Skip to main content

Paul Patterson (b. 1947)


Little Red Riding Hood

Born in Chesterfield, Paul Patterson is now one of Britain's best known living composers. In addition to being Head of Composition and Contemporary Music at the Royal Academy of Music in London (where he himself studied) he is Artistic Director of the Festival in his home city of Exeter and Composer-in-Residence of the festival in Truro. He has written orchestral, instrumental and vocal music for many groups, including the Kings Singers.

Roald Dahl's 'Little Red Riding Hood' was commissioned on behalf of the Roald Dahl Foundation, and first performed at a sold-out concert marking the launch of the Foundation at the Royal Festival Hall in London on 17 November 1992.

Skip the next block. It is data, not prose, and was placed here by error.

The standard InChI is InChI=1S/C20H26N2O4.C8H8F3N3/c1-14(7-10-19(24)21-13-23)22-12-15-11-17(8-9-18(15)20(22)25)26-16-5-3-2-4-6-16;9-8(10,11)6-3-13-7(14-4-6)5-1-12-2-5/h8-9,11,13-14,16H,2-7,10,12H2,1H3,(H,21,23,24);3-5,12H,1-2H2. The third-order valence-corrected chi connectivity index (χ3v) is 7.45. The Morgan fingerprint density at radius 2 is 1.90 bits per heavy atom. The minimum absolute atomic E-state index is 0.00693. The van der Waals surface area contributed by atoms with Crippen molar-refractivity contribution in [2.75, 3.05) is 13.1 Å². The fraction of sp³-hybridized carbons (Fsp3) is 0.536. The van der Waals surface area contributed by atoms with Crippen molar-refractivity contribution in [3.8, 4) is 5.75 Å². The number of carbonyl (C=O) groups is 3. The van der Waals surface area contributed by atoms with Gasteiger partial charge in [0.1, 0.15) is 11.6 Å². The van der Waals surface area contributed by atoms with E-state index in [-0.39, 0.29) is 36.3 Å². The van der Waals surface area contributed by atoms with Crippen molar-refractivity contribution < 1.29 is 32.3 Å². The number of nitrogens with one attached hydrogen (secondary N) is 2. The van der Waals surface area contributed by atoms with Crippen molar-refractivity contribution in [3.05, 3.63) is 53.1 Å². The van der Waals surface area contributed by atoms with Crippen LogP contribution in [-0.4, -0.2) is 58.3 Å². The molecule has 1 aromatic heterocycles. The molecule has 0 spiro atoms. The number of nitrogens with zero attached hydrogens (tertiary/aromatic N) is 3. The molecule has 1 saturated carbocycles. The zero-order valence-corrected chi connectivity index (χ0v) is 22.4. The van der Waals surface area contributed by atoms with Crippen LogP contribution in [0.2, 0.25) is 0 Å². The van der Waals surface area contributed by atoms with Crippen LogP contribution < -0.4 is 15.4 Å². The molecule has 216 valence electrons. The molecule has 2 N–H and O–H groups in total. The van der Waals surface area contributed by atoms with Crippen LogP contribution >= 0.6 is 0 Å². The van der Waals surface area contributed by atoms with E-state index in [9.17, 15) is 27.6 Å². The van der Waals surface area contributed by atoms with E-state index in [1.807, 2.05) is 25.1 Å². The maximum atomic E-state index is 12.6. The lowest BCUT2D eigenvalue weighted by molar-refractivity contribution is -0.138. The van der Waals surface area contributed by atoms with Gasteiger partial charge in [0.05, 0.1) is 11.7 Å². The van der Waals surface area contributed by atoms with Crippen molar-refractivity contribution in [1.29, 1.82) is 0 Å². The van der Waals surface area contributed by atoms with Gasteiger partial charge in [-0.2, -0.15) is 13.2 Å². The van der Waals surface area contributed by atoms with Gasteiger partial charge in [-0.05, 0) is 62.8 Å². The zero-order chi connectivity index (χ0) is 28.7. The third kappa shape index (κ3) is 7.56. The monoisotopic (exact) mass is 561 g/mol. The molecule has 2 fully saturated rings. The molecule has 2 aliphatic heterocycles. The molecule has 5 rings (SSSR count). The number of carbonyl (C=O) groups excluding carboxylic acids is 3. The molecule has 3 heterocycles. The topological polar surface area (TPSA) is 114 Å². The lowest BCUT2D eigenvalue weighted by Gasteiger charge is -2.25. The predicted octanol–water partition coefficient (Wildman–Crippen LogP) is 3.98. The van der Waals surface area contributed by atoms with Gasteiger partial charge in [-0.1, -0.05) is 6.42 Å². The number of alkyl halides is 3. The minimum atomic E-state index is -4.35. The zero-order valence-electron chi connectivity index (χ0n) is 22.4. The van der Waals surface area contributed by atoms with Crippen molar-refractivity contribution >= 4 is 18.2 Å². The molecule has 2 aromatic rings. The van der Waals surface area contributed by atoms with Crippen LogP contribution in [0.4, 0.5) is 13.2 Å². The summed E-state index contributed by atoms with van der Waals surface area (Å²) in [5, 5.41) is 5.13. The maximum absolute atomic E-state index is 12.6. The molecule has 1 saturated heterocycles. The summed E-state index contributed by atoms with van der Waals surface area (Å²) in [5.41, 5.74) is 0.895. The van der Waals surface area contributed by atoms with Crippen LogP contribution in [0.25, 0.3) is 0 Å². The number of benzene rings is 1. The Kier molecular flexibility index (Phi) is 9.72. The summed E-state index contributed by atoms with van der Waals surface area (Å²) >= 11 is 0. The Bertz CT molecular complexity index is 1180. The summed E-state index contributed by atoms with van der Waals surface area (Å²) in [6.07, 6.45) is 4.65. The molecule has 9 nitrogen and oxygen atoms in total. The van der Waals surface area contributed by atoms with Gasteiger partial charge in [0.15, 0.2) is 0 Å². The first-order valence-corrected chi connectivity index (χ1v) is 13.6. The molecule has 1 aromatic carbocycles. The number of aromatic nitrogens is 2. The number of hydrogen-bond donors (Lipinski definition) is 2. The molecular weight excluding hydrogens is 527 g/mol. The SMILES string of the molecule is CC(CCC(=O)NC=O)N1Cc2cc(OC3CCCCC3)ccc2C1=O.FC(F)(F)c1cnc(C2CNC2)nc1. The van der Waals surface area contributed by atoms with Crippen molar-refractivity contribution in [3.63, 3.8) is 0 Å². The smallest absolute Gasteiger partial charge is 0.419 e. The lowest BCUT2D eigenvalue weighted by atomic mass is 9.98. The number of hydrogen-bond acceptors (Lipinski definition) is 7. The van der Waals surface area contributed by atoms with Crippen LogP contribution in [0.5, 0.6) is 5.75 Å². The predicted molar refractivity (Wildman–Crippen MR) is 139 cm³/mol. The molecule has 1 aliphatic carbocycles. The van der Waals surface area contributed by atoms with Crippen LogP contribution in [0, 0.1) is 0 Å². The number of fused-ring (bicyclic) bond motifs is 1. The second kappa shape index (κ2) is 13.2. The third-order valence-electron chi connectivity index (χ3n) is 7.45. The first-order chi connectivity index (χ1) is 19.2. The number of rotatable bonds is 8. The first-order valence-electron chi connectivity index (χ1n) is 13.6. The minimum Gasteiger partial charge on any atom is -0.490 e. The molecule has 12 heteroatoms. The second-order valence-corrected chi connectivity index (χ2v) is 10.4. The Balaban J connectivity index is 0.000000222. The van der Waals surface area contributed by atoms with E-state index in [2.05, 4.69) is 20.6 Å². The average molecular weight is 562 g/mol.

The music in this setting is very varied - some is quite modern-sounding and some is very tuneful. It starts sounding quite modernistic (in the forest) but gradually becomes more tuneful as the main characters are introduced. There are also sly allusions to well known pieces of classical music, including Grandma's very Beethoven-ian door-knocker, a reference to Wagner's Tristan and Isolde when the wolf considers eating a nice juicy cow and, when our heroine finally appears in person, a quote from Beethoven's "Eroica".

In this story which hinges on characters pretending to be other characters, there is a great deal of ingenuity in the way that the themes associated with one character similarly impersonate those of another. But then, as the Narrator says near the beginning, in the Forest "appearances can be very, very deceptive. Nothing is ever quite what it seems…"

Back to programme notes index